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ENTERTAINMENT
By John Dorsey | October 22, 1998
American city and country life from the 1920s through World War II is the subject of the current exhibit of 50 prints at the Mitchell Gallery of St. John's College in Annapolis.The exhibit's Urban Realists include Reginald Marsh, Isabel Bishop and Martin Lewis, and New York is their primary focus. American regionalists such as Thomas Hart Benton, Grant Wood and John Steuart Curry depict rural life. The show, called "American Prints 1925-1945," is taken from the Syracuse University Art Collection.
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By Marie Marciano Gullard, For The Baltimore Sun | July 3, 2013
Deep in the Hereford Zone of northern Baltimore County, narrow country roads slice through fields of waist-high corn, surprisingly tall for early summer. A lane running adjacent to a Christmas tree farm passes a few old barns; farther down the lane, there is a large, two-story wagon house in need of repair, another red barn, a chicken shed and a stable in the distance. Just beyond the shed and a vegetable garden sits the long and narrow farmhouse of Betsy and Charley Mitchell on 8 acres of what was formerly a nearly 500-acre tenant farm.
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SPORTS
By Dale Austin | September 16, 1990
It was a special time at Country Life Farm last week. Phones were ringing with people calling to make inquiries about breeding to Allen's Prospect, the newest hero of Maryland breeding.It's not been this heady at Country Life since 1961, when sires from that farm accounted for the entire Triple Crown. That year, Carry Back won the Kentucky Derby and Preakness. He was a son of Saggy, from Country Life.Sherluck, who scored a big upset in the Belmont Stakes, was a son of Country Life stallion Correspondent.
EXPLORE
EDITORIAL FROM THE AEGIS | May 17, 2012
As many eyes in the sports world focus on Pimlico Race Course in Baltimore Saturday for the 139th running of the Preakness Stakes, it's comforting to know Harford County still has a place in horse racing. Bel Air's Country Life Farm, as Dewey Fox reminded our readers with his fine piece about the Pons family's operation in The Aegis Wednesday, is carrying on the horse breeding tradition that spans the past eight decades or so, helped out of late by the farm's part ownership of Malibu Moon, one of the top stallions in the country, who started his stud career at Country Life and now stands in Kentucky.
ENTERTAINMENT
By Stephen Hunter and Stephen Hunter,Sun Film Critic | August 18, 1995
"Country Life" is Vanya not on 42nd street but on the 42nd parallel -- that is to say, it's Chekhov's "Uncle Vanya" picked up and deposited with loving respect not in a crumbling Gotham movie palace but in rural Australia, circa 1919.Michael Blakemore's film is a good deal less radical than the Andre Gregory-Louis Malle "Vanya on 42nd Street" of last year. Gregory staged the authentic Vanya without costumes or makeup or even a stage, almost as an homage to the transcendent power of performance and Chekhov's words.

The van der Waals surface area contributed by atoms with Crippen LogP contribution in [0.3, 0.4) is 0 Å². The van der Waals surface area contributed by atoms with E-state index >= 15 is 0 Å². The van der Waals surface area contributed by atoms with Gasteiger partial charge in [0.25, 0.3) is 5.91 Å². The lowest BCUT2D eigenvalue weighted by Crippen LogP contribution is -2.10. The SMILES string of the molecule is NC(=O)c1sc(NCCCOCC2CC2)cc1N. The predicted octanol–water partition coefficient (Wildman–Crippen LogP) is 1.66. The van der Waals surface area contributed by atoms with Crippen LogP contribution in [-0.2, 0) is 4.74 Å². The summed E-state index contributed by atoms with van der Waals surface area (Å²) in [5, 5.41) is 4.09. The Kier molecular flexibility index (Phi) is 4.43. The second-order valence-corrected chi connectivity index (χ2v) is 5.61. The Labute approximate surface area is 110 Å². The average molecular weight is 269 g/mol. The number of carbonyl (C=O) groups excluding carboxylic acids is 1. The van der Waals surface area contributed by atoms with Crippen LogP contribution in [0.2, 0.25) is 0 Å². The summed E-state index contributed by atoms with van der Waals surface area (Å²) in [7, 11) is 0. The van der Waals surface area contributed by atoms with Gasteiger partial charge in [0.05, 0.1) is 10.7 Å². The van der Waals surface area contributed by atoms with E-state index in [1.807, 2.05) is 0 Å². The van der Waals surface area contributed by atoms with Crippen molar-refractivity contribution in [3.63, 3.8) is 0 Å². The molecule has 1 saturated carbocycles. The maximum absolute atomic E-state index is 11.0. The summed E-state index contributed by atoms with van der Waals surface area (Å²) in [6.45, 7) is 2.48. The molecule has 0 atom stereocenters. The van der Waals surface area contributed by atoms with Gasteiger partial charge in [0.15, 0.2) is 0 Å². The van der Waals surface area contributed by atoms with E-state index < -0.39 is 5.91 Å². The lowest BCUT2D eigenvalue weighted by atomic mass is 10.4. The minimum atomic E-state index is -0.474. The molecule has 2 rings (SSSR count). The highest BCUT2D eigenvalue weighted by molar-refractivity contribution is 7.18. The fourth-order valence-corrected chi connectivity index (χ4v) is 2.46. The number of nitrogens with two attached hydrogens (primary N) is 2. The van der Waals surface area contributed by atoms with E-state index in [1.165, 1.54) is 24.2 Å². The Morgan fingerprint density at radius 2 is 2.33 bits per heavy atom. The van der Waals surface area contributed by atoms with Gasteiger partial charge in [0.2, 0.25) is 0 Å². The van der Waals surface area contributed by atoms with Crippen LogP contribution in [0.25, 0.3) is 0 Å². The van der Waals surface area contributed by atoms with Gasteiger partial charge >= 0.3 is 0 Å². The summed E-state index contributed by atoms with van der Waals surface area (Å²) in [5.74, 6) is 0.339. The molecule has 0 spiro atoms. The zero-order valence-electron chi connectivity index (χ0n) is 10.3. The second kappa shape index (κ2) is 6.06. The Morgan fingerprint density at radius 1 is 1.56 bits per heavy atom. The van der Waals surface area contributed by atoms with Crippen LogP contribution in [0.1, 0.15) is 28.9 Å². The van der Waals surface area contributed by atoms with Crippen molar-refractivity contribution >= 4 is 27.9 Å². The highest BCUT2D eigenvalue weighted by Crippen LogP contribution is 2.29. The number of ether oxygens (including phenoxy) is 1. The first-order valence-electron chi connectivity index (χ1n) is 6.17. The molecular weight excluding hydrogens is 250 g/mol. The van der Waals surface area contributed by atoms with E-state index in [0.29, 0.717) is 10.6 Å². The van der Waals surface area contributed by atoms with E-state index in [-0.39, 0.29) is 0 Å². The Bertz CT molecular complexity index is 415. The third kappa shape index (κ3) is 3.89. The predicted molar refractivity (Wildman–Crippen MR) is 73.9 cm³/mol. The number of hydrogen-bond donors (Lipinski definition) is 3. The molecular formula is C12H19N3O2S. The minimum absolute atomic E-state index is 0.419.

NEWS
By Judy Reilly and Judy Reilly,SPECIAL TO THE SUN | January 25, 1996
IT'S A SCENE from the Peaceable Kingdom -- domestic animals in all shapes, sizes and breeds saunter in and out of the animal doors created for them. One barn on the property houses sheep and a cow, another a potter's studio. Sun streams into the window of the farmhouse kitchen, where Bonnie Buellis sits chatting about country life, art and people.Ms. Buellis is one of those rare individuals many of us would like to emulate -- independent, free-spirited, energetic, an animal lover and artist who lives on the farm where she grew up. She treasures the country life -- "It's a slice of heaven here," she says.
SPORTS
By Tom Keyser and Tom Keyser,SUN STAFF | September 16, 2003
They buried the remains of Allen's Prospect outside his stall at the Pons family's Country Life Farm near Bel Air. A purple mum was planted in the freshly turned earth. A marker commemorating the 21-year-old stallion will be erected this fall. "He was a genuine Maryland star," said Tom Bowman, president of the Maryland Horse Breeders Association. "He was remarkably fertile and remarkably consistent for a very long time. The Ponses will find another horse to fill his stall, but they won't replace Allen's Prospect."
NEWS
By JACQUES KELLY and JACQUES KELLY,SUN REPORTER | October 13, 2005
Joseph P. Pons Sr., patriarch of the family that owns Maryland's oldest extant commercial thoroughbred breeding farm, died of a heart attack yesterday morning at his Bel Air home. He was 83. Mr. Pons resided at Country Life Farm with his wife and four of their five children. Racing's all-time money winner, Cigar, was born at the farm, and 1961 Kentucky Derby and Preakness winner Carry Back was bred there. "It just won't be the same, walking out in the paddock and not seeing Joe," said William "Billy" Boniface of Bonita Farm.
SPORTS
By Ross Peddicord and Ross Peddicord,Staff Writer | December 19, 1992
Carnirainbow seeks her sixth 1992 stakes victory today in the $50,000-added Cameo Stakes at Laurel Race Course.But a rematch with Broad Gains, who beat her in the Maryland Juvenile Championship about a month ago, will not take place.Trainer Dick Small said yesterday he has sent Broad Gains to his Pacoma Farm in Camden, S.C., for the winter along with other such stable stars as Star Minister and Valley Crossing.The plan, Small said, is to bring Broad Gains back to Maryland when the Hayward Avenue side of Pimlico Race Course opens in the spring.
NEWS
By John Eisenberg and John Eisenberg,SUN SPORTS COLUMNIST | October 22, 1995
BEL AIR -- Long before his celestial talent bloomed this year, the thoroughbred named Cigar stood out among the thousands of horses that have come and gone over the years at Country Life Farm in Harford County."
SPORTS
By Sandra McKee, The Baltimore Sun | May 17, 2012